Somewhere in the middle of this the Sunday Herald's own drama critic, Mark Brown, feels the company should have been given more time. "I don't like this regular round of celebrations and recriminations as some companies win and others lose, " says Brown. "I believe 7:84 was beginning to find its feet again but without stable funding companies are less likely to take risks."

Few blame the SAC directly. Probe around the Scottish arts scene and you find the same views being expressed, albeit anonymously, as practitioners defend their own funding. "The SAC has to take responsibility for the parliament not delivering, " says one arts director.

"Key decisions have been taken by the politicians and they have failed in seven years to invest in the arts." Another voice adds: "The Arts Council is in an invidious position of having to choose between Peter and Paul, " says one high ranking arts administrator. "The resulting cull was all the SAC could do given that the politicians in the parliament couldn't match their rhetoric and sound bites with funding."

Funding for the arts has actually increased since devolution, a National Theatre has been established with ring fenced money and the national Opera and Ballet companies, have been removed from the SAC budgets. All sensible moves, say the arts community, but funding for English regional arts, in the same period, has increased more.

Part of the trouble, claims Mark Brown, is that there are few political advocates for the arts in parliament or the Executive. Apart from Jack McConnell, the artistic community can only point to Frank McAveety, a previous arts minister, as someone who had a feel for the arts. The current minister for tourism, culture and sport, Patricia Ferguson, is not regarded as having a personal interest in the field.

Despite 20 MSPs signing a motion backing 7:84 Scotland, there's a feeling that there's only mediocre support for the company, and in reflection, the broader arts in the parliament.

There is a funding appeals process to go through but one suspects, like a well-regarded but ignored regular in the pub, the theatre company won't be appreciated until it's gone.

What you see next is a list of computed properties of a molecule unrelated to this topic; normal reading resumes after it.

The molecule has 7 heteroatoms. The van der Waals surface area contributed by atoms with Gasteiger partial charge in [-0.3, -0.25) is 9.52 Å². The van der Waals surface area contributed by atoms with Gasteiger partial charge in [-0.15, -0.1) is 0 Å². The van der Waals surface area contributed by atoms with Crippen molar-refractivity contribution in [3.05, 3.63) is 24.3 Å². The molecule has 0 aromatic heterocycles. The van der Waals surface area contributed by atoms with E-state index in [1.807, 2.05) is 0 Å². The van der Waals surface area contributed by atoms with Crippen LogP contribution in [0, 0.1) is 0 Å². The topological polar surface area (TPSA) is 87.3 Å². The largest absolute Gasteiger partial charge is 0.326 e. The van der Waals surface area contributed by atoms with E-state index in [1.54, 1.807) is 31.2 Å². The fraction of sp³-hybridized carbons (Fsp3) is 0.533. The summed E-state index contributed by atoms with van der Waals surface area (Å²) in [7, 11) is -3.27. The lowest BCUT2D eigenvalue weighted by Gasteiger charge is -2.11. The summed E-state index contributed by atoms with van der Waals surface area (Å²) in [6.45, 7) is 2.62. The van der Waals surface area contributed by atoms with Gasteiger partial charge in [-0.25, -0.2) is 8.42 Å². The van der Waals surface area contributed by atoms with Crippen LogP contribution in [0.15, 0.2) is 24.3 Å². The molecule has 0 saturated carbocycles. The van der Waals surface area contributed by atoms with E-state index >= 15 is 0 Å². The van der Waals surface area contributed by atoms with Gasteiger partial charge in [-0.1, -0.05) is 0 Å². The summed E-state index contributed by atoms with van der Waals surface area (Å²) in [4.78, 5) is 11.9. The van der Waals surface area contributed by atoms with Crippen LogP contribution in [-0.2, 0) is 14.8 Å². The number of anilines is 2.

On the last night of The Cheviot . . . at the Edinburgh Lyceum, after it had set Scotland alight in a year-long tour, it seemed that most of nation's political and theatrical establishment turned out to salute the company.

The atmosphere, as Dolina MacLennan sang the last verses of a 19th century Gaelic protest song, was electric. "The place was so emotional that it was difficult enough to get the song out, " recalls MacLennan. "Then McGrath joined us on stage and the theatre rose as one."

When the curtain does come down on the current 7:84 Scotland tour at the Traverse in Edinburgh, somewhere in the back of the auditorium, or in the midst of the hall, will be an echo of MacLennan singing a Mairi Mhor song, of John Bett and Bill Paterson in one final double act, as the play stops and the ceilidh begins at the end of a good night out.


IN 1971 dramatist John McGrath brought his play Trees In The Wind to the Edinburgh Festival.

With his wife Elizabeth and her brother David McLennan they went on to form 7:84 (based on a 1960s statistic that 7-per cent of the population controlled 84-per cent of Britain's wealth) in 1973.

It was hailed a drama company "able to relate to the distinct historical, cultural and political traditions" of Scotland.

Lauded for their political stance, 7:84 found success with The Cheviot, The Stag, And The Black, Black Oil.

Recent productions include Boiling A Frog, an adaptation of Christopher Brookmyre's novel.

Last week, the Scottish Arts Council announced that in the future 7:84 and others will only be able to apply for funding for one-off projects, effectively ending its status as a full-time company.